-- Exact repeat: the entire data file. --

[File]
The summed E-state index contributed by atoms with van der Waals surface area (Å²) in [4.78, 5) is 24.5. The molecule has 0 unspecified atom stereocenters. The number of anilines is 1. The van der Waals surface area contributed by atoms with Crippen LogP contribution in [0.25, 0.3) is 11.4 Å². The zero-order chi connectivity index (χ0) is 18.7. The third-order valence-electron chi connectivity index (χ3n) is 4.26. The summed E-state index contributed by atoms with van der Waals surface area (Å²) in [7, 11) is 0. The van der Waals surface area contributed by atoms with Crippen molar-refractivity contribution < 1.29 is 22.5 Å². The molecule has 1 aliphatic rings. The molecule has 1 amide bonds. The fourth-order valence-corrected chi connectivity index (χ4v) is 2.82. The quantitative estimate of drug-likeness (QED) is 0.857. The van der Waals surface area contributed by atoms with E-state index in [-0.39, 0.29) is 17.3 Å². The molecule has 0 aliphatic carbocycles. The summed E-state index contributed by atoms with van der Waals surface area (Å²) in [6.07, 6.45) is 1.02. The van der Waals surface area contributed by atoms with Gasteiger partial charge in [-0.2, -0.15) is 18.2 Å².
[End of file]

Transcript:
The summed E-state index contributed by atoms with van der Waals surface area (Å²) in [4.78, 5) is 24.5. The molecule has 0 unspecified atom stereocenters. The number of anilines is 1. The van der Waals surface area contributed by atoms with Crippen LogP contribution in [0.25, 0.3) is 11.4 Å². The zero-order chi connectivity index (χ0) is 18.7. The third-order valence-electron chi connectivity index (χ3n) is 4.26. The summed E-state index contributed by atoms with van der Waals surface area (Å²) in [7, 11) is 0. The van der Waals surface area contributed by atoms with Crippen molar-refractivity contribution < 1.29 is 22.5 Å². The molecule has 1 aliphatic rings. The molecule has 1 amide bonds. The fourth-order valence-corrected chi connectivity index (χ4v) is 2.82. The quantitative estimate of drug-likeness (QED) is 0.857. The van der Waals surface area contributed by atoms with E-state index in [-0.39, 0.29) is 17.3 Å². The molecule has 0 aliphatic carbocycles. The summed E-state index contributed by atoms with van der Waals surface area (Å²) in [6.07, 6.45) is 1.02. The van der Waals surface area contributed by atoms with Gasteiger partial charge in [-0.2, -0.15) is 18.2 Å².